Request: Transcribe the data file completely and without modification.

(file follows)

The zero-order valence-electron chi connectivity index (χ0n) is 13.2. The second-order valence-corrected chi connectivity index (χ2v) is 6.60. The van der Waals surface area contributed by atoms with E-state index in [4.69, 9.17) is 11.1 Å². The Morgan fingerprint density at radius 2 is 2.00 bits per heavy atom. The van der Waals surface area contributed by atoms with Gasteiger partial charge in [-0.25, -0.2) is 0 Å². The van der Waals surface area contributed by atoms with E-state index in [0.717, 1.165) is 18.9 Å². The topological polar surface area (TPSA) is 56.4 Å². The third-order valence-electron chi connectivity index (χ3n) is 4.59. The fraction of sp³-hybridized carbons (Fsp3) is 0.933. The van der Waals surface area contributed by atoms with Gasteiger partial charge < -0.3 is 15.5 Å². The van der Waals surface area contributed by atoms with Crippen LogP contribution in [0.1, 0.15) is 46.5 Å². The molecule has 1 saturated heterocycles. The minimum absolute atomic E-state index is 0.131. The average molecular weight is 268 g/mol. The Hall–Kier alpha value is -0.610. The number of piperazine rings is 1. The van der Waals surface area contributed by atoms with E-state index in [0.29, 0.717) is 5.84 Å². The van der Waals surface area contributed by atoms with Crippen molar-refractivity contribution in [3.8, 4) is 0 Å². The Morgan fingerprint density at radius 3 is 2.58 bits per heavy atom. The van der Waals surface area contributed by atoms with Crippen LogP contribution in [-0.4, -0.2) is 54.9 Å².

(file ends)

The zero-order valence-electron chi connectivity index (χ0n) is 13.2. The second-order valence-corrected chi connectivity index (χ2v) is 6.60. The van der Waals surface area contributed by atoms with E-state index in [4.69, 9.17) is 11.1 Å². The Morgan fingerprint density at radius 2 is 2.00 bits per heavy atom. The van der Waals surface area contributed by atoms with Gasteiger partial charge in [-0.25, -0.2) is 0 Å². The van der Waals surface area contributed by atoms with E-state index in [0.717, 1.165) is 18.9 Å². The topological polar surface area (TPSA) is 56.4 Å². The third-order valence-electron chi connectivity index (χ3n) is 4.59. The fraction of sp³-hybridized carbons (Fsp3) is 0.933. The van der Waals surface area contributed by atoms with Gasteiger partial charge < -0.3 is 15.5 Å². The van der Waals surface area contributed by atoms with Crippen LogP contribution in [0.1, 0.15) is 46.5 Å². The molecule has 1 saturated heterocycles. The minimum absolute atomic E-state index is 0.131. The average molecular weight is 268 g/mol. The Hall–Kier alpha value is -0.610. The number of piperazine rings is 1. The van der Waals surface area contributed by atoms with E-state index in [0.29, 0.717) is 5.84 Å². The van der Waals surface area contributed by atoms with Crippen molar-refractivity contribution in [3.8, 4) is 0 Å². The Morgan fingerprint density at radius 3 is 2.58 bits per heavy atom. The van der Waals surface area contributed by atoms with Crippen LogP contribution in [-0.4, -0.2) is 54.9 Å².